The future for new radio talent

I’m concerned now more than ever before about the future of local radio. Not only for how it sounds and where it stands in the current market, but also where aspiring radio presenters can start a career they so wish to embrace.

Let me explain why. Earlier this year, Ofcom, the governing body of radio announced the approval of radio deregulation. This allows radio stations to broadcast from areas outside of their local area, which they were not allowed to do before. There is still regulation in terms of competitions, fairness and broadcasting limits but broadcast locations are now much more relaxed with stations being allowed to broadcast just 3 hours of local content a day*.

What it essentially does is save a lot of money, because radio stations can broadcast from one area and put that show across a group of stations, rather than individual local shows. Now, I am not totally against networking because in a lot of cases, the quality of a radio broadcast can be improved because of better investment to making better radio, however I believe that some decisons do not put the audience first, or consider devloping new talent.

A few years ago, there were a lot more local radio shows coming from different areas, meaning that they were a great place for new talent to shine. It wasn’t so far to travel and there were more jobs. They may not have paid as well, but they were great openings. Many people start in hospital radio, online radio and then work their way to small commercial stations to then gain experience into what it’s like to do the job in a professional and paid environment. I started on a local radio station in Telford, reading travel bulletins and working my way up. That radio station is now part of a bigger network, so getting into radio for me if it was today, would be a little harder.

Many radio stations that could survive very healthily a few years ago are now being sold to bigger organisations. It’s not as a result of networking directly, it’s also due to many economic and social changes. Our listening habits are different now, because we have so much choice with DAB, streaming and downloading. It’s often easier and you can choose your own music on some of these platforms.

That said, commercial radio listening according to Rajar (a listening measurement organisation) is still very high.* Competition SHOULD be encouraging better radio, but is it? With repetitive playlists, bland styles and very long ad breaks, will that sustain radio’s future?

The answer is no. What will save radio is entertainment and giving listeners a unique experience on the radio that they can’t get anywhere else. The reason they stay after the adverts could be that the radio station is doing something entertaining but local at the same time, offering a service that makes it feel like the radio station knows about them and their area. This should never be forgotten. Local radio can do this very well and having a presenter that knows the area they’re talking to is very effective. Local radio is not about reading a list of events. Radio is engaging and entertaining, whilst also giving that important information.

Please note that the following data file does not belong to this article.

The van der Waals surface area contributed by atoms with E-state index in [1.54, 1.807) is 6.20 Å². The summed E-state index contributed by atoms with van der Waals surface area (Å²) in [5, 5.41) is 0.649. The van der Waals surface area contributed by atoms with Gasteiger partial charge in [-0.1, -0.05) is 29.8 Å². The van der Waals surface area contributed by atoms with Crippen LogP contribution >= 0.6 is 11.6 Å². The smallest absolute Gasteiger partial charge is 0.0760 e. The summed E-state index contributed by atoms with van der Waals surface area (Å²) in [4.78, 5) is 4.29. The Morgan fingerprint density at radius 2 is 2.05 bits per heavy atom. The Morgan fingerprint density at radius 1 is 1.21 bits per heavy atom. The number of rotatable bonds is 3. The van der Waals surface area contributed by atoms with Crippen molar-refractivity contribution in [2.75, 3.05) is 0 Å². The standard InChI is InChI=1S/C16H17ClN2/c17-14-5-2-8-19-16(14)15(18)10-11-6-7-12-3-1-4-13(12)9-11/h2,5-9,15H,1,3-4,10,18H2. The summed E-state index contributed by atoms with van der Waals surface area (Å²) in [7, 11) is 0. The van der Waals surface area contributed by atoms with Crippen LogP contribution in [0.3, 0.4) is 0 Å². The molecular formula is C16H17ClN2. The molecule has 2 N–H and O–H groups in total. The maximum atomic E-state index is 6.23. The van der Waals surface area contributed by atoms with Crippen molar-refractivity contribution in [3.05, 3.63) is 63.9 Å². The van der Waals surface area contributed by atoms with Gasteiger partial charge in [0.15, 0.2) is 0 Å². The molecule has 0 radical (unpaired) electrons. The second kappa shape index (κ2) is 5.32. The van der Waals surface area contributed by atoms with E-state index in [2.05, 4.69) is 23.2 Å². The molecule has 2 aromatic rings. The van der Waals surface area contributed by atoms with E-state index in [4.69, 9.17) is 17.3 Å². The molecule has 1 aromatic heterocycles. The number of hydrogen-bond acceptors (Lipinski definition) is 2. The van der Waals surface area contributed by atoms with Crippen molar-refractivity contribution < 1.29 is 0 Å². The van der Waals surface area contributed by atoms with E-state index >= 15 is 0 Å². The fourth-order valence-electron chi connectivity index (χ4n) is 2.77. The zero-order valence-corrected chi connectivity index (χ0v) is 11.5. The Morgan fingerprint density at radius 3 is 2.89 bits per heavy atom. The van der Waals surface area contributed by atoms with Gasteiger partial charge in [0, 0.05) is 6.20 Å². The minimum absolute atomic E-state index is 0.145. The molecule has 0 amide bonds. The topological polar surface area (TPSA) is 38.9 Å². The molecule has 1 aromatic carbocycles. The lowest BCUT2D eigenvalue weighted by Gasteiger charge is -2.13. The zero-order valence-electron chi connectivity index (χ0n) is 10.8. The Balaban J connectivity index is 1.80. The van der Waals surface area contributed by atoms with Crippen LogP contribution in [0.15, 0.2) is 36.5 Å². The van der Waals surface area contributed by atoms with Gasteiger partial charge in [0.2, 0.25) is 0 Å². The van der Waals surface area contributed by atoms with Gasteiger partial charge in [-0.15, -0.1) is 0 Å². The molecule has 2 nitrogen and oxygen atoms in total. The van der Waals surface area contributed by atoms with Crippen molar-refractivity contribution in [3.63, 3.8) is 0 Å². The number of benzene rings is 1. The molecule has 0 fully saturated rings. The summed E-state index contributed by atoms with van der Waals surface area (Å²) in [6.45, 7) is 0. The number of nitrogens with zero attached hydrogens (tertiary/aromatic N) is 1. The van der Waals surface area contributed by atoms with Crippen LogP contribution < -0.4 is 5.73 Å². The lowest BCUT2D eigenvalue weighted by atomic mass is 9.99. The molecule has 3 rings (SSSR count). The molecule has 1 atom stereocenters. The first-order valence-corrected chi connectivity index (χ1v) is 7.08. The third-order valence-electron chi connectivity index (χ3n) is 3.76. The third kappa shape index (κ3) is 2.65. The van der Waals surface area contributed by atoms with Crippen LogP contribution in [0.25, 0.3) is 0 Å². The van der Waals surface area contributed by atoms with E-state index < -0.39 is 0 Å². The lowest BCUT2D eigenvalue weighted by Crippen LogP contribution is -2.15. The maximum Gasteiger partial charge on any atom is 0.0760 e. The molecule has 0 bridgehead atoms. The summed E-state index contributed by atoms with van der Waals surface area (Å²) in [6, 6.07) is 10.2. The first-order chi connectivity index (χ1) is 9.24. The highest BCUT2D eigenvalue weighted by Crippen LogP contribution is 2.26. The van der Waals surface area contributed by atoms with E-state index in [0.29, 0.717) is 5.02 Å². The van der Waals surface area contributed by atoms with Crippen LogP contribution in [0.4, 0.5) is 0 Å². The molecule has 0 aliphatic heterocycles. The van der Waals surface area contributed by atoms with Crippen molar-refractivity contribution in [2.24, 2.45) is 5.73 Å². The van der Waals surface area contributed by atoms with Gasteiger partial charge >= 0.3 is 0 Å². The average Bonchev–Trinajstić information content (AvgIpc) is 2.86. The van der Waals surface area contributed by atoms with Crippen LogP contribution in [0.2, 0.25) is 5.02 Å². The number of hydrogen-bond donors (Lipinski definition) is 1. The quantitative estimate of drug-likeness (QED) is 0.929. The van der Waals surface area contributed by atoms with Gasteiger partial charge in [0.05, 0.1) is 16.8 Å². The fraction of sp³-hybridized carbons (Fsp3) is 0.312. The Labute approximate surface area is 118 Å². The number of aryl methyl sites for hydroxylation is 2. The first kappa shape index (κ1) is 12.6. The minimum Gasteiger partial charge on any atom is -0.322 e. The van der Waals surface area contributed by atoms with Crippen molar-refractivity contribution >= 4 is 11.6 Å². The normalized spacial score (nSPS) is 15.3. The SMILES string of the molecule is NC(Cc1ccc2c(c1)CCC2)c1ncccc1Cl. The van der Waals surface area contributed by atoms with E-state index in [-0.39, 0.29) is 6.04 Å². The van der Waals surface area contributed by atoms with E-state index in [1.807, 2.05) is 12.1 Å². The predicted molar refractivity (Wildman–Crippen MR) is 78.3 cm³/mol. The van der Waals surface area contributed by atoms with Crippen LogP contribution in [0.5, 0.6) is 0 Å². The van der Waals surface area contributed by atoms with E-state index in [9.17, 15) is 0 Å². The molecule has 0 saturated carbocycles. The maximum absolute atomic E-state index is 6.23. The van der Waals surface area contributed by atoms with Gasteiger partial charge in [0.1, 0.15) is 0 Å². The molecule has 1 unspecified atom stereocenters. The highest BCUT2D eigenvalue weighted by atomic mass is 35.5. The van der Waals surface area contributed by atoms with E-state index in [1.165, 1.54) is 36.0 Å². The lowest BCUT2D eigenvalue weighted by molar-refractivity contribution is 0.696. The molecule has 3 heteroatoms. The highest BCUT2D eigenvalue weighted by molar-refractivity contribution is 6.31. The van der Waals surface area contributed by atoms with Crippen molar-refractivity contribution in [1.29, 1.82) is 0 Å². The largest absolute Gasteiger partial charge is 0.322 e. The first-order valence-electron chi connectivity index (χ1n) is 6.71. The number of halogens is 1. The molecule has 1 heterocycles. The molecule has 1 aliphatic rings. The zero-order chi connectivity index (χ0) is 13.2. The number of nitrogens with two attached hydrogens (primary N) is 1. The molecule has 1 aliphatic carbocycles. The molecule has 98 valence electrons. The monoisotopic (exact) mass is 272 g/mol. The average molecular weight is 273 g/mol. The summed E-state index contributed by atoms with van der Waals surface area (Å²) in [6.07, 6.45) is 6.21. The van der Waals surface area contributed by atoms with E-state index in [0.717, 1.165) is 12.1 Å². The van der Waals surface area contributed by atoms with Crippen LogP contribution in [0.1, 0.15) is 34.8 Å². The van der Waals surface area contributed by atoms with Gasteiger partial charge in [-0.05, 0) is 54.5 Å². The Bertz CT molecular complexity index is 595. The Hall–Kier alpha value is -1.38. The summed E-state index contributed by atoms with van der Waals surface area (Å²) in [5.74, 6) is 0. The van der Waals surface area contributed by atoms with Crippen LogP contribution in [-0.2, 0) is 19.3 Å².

Despite radio making more money because of networking, high radio listening and deregulation, there is a massive problem. Although we’re fed up of hearing about it, Brexit and the future of our economy also risks local radio, with stations already taking precautions and saving money because of uncertainty. The UK is currently the EU’s biggest broadcasting hub, so the risk of Brexit makes the industry wonder what will happen next. Many local radio stations that once operated separately are being sold. For example, last year, The Bay and Lakeland Radio (Cumbria and Lancashire) got sold to Global who own various radio stations across the UK and introduced their brands Smooth and Heart to incorporate them to their brands. Brands which I think are very strong, I must add. Another example, Bauer Media bought stations in the Midlands, and shared programmes with their Manchester station.

Radio changes very often. To make good radio it doesn’t always have to be local, but opportunities are at risk and the more uncertain the economy and future is, the fewer openings for new talent there will be. Experience in everything is always the key.

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1 Comment

  1. Claire

    I completely agree with you. I am a specialist music presenter and I’ve struggled, despite numerous attempts and winning two presentation awards, to break into the bbc and found commercial radio musically restrictive. I love radio and I do it well. I can’t give up on it but it’s bad here in the UK.


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